A Kenyan national Omar Awadh Omar has filed an application challenging his deportation. Omar through his lawyers Caleb Alaka and Evans Ochieng filed the application before the International Crimes Division of the High Court in Kampala three days after he was freed of terrorism charges.
Awadh Omar was first arrested in 2010 as he was heading to the Jamia mosque in Nairobi, Kenya. He joined 12 other suspects in Kampala who were accused of masterminding the attack on Kyaddondo Rugby Grounds, Lugogo and Ethiopian Village Restaurant in Kabalagala in July 2010. The attack which targeted Ugandans, who were watching the World Cup between Spain and the Netherlands at the two sites, claimed more than 70 lives. He had been in detention for eight years.
During the trial, the prosecution alleged that months before the attacks, Omar received 138.8 million Shillings from London through Qaran forex bureau in Kenya and used that money to fund the attacks in Uganda.
But in June 2016, Omar and four others; Abubaker Batemyetto and Dr Ismael Kalule Yahaya Mbuthia Suleiman and Muhammad Hamid Suleiman were acquitted of all charges and court ordered their release. Justice Alphonse Owiny-Dollo said prosecution had failed to prove a case against them beyond reasonable doubt. The four others included
However, they were re-arrested and slapped with fresh charges of terrorism. According to the fresh charge sheet, the group was found in possession of literature for promoting terrorism. They allegedly committed the offense between February 16 and March 16, 2016 while under detention.
State prosecutors stated that the literature contained detailed descriptions and instructions on how to successfully carry out a terror attack including a description of criteria for target choice, personnel identification and training, surveillance and the appropriate weapons to be used in the said attack.
But early this week, the five were freed after the Director of Public Prosecutions discontinue their trial. The court thereafter received deportation letters for three of the suspects, said to be Kenyan nationals and who had been deemed to be undesirable, according to Internal Affairs Minister Jeje Odong.
The three include Omar, Yahaya Mbuthia Suleiman and Muhammad Hamid Suleiman. However, Omar insists that he is a Ugandan and cannot be deported to Kenya.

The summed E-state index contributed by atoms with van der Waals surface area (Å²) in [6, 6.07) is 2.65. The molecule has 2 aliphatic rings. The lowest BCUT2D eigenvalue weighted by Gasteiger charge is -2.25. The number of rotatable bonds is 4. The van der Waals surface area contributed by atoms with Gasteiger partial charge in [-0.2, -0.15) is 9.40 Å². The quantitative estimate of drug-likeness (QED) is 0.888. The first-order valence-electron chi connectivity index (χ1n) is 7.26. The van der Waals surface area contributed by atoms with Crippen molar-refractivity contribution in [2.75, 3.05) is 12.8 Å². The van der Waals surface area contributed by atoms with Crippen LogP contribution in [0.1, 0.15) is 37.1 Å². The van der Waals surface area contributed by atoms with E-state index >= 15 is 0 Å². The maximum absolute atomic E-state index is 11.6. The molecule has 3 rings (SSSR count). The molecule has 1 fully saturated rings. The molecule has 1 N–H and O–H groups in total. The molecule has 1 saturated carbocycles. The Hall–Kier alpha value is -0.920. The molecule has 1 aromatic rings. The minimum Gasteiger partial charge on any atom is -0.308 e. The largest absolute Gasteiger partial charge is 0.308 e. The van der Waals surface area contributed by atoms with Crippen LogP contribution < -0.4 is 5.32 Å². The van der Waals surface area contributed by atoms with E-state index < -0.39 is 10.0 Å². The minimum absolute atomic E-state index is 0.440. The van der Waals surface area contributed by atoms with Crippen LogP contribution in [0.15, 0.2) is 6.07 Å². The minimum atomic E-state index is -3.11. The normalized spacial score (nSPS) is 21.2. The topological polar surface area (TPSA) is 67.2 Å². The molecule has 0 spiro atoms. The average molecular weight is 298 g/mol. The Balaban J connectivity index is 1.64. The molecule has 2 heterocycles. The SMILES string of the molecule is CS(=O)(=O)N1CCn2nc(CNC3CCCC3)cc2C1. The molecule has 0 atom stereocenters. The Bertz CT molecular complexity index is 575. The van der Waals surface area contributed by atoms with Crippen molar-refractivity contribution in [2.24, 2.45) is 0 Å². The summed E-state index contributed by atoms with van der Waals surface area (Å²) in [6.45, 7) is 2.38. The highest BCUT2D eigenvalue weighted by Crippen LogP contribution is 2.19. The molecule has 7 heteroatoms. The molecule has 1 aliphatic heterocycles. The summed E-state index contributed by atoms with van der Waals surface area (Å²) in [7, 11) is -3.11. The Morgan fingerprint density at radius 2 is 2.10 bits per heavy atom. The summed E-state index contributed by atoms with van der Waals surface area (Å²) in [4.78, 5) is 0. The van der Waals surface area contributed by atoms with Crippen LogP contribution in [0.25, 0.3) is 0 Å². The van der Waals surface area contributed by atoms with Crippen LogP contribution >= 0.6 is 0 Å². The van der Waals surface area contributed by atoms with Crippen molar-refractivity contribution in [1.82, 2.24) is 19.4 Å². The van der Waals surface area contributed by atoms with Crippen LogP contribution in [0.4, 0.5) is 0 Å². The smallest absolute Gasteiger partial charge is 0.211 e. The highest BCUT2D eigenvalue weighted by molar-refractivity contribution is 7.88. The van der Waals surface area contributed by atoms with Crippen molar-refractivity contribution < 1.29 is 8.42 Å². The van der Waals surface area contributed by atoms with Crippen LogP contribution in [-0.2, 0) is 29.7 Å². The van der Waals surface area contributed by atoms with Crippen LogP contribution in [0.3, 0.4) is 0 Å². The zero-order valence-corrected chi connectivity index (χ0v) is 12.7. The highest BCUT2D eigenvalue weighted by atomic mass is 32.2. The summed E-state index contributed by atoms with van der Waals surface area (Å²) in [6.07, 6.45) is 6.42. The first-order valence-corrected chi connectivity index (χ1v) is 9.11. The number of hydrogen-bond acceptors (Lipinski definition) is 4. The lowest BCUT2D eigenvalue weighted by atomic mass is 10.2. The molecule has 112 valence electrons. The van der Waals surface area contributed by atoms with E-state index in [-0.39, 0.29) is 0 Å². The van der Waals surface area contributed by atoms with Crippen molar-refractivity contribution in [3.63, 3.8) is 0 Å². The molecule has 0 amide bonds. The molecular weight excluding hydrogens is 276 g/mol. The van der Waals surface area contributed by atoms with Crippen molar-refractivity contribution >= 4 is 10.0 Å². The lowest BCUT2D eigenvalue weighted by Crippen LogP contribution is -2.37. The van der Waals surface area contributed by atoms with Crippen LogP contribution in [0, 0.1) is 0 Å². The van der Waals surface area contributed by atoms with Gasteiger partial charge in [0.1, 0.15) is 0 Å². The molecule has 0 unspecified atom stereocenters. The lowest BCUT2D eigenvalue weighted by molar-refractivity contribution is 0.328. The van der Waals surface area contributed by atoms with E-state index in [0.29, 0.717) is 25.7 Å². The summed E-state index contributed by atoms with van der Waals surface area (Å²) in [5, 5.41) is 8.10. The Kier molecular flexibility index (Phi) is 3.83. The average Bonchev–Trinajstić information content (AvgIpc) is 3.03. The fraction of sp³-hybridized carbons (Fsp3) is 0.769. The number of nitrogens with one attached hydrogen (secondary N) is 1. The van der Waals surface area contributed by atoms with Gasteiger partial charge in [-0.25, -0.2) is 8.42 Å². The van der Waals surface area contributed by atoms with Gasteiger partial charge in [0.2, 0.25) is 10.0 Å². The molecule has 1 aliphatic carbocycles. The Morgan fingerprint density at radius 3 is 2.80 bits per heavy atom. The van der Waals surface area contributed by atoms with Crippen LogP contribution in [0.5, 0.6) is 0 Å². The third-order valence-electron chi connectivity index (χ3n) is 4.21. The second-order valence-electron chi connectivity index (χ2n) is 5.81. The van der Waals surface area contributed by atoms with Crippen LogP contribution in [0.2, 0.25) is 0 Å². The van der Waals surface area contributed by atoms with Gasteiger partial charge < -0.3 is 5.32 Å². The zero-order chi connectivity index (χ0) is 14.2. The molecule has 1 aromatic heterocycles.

In his application filed before the International Crimes Division of High Court yesterday, Omar states that that he is a biological son of the late Omar Awadh an Arab of Kenyan origin, and Fatuma Said Abdallah Munyankore by tribe and Ugandan by nationality.
Omar says that although he lived in Kenya with his late father and step mothers and assumed Kenyan citizenship, his biological mother has at all times lived in Uganda and has a permanent residence where she resided with her other children.
However, Omar says that his father passed away in Kenya on February 24, 2011, when he was in Luzira Prison and that the only point of contact he has is his mother, who lives in Uganda. He states that the Ugandan government did not give him a fair hearing or consider the said grounds before making the deportation order. Omar’s application is supported by his personal affidavit and that of his mother, Fatuma Said Abdallah.
In the Mother’s Affidavit, it is stated that she fled Uganda together with Omar and his father in 1973 and sought refuge in Mombasa Kenya. In 2002, they decided to come back to Uganda and settled in Kawuku, along Entebbe Road, although some of their four children including the applicant remained in Kenya.
“However my husband passed away in Kenya on February 24, 2011, while the Applicant was in prison and I did not bury him because I was also being held in Kireka over the same wild allegations. My son was acquitted of by Justice Owiny Dollo”, reads the affidavit in part.
Fatuma says that they have now fully settled in Uganda and currently are residing at Kajjansi, Wakiso District where his late husband and sons constructed a house and it’s where Omar was constructing his home before incarceration.
The matter is fixed for hearing on September 12, 2018, before Justice Margaret Oumo Oguli.